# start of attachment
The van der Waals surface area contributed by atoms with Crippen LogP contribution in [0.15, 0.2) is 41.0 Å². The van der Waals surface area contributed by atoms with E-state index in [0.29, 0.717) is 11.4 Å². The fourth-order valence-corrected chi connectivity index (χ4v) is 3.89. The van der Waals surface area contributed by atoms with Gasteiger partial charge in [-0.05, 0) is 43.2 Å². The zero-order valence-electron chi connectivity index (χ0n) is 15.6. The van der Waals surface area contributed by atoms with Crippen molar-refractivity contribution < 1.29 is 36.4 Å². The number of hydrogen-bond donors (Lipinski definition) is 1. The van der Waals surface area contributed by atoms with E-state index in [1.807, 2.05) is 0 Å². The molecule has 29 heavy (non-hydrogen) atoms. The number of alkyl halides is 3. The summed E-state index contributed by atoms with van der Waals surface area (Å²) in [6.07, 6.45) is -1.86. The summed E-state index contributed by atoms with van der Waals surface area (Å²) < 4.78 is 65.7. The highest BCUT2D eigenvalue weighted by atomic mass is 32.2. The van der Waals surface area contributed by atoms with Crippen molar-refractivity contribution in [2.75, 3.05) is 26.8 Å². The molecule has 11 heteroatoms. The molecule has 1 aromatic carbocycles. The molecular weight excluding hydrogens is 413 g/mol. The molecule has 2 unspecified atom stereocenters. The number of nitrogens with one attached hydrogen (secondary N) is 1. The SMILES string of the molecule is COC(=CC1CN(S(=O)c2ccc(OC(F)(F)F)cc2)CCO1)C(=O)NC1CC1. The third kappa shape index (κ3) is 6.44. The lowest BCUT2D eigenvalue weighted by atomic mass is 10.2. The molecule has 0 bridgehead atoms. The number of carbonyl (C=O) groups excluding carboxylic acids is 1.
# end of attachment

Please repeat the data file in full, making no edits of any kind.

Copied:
The van der Waals surface area contributed by atoms with Crippen LogP contribution in [0.15, 0.2) is 41.0 Å². The van der Waals surface area contributed by atoms with E-state index in [0.29, 0.717) is 11.4 Å². The fourth-order valence-corrected chi connectivity index (χ4v) is 3.89. The van der Waals surface area contributed by atoms with Gasteiger partial charge in [-0.05, 0) is 43.2 Å². The zero-order valence-electron chi connectivity index (χ0n) is 15.6. The van der Waals surface area contributed by atoms with Crippen molar-refractivity contribution < 1.29 is 36.4 Å². The number of hydrogen-bond donors (Lipinski definition) is 1. The van der Waals surface area contributed by atoms with E-state index in [1.807, 2.05) is 0 Å². The molecule has 29 heavy (non-hydrogen) atoms. The number of alkyl halides is 3. The summed E-state index contributed by atoms with van der Waals surface area (Å²) in [6.07, 6.45) is -1.86. The summed E-state index contributed by atoms with van der Waals surface area (Å²) < 4.78 is 65.7. The highest BCUT2D eigenvalue weighted by atomic mass is 32.2. The van der Waals surface area contributed by atoms with Crippen molar-refractivity contribution in [2.75, 3.05) is 26.8 Å². The molecule has 11 heteroatoms. The molecule has 1 aromatic carbocycles. The molecular weight excluding hydrogens is 413 g/mol. The molecule has 2 unspecified atom stereocenters. The number of nitrogens with one attached hydrogen (secondary N) is 1. The SMILES string of the molecule is COC(=CC1CN(S(=O)c2ccc(OC(F)(F)F)cc2)CCO1)C(=O)NC1CC1. The third kappa shape index (κ3) is 6.44. The lowest BCUT2D eigenvalue weighted by atomic mass is 10.2. The molecule has 0 bridgehead atoms. The number of carbonyl (C=O) groups excluding carboxylic acids is 1.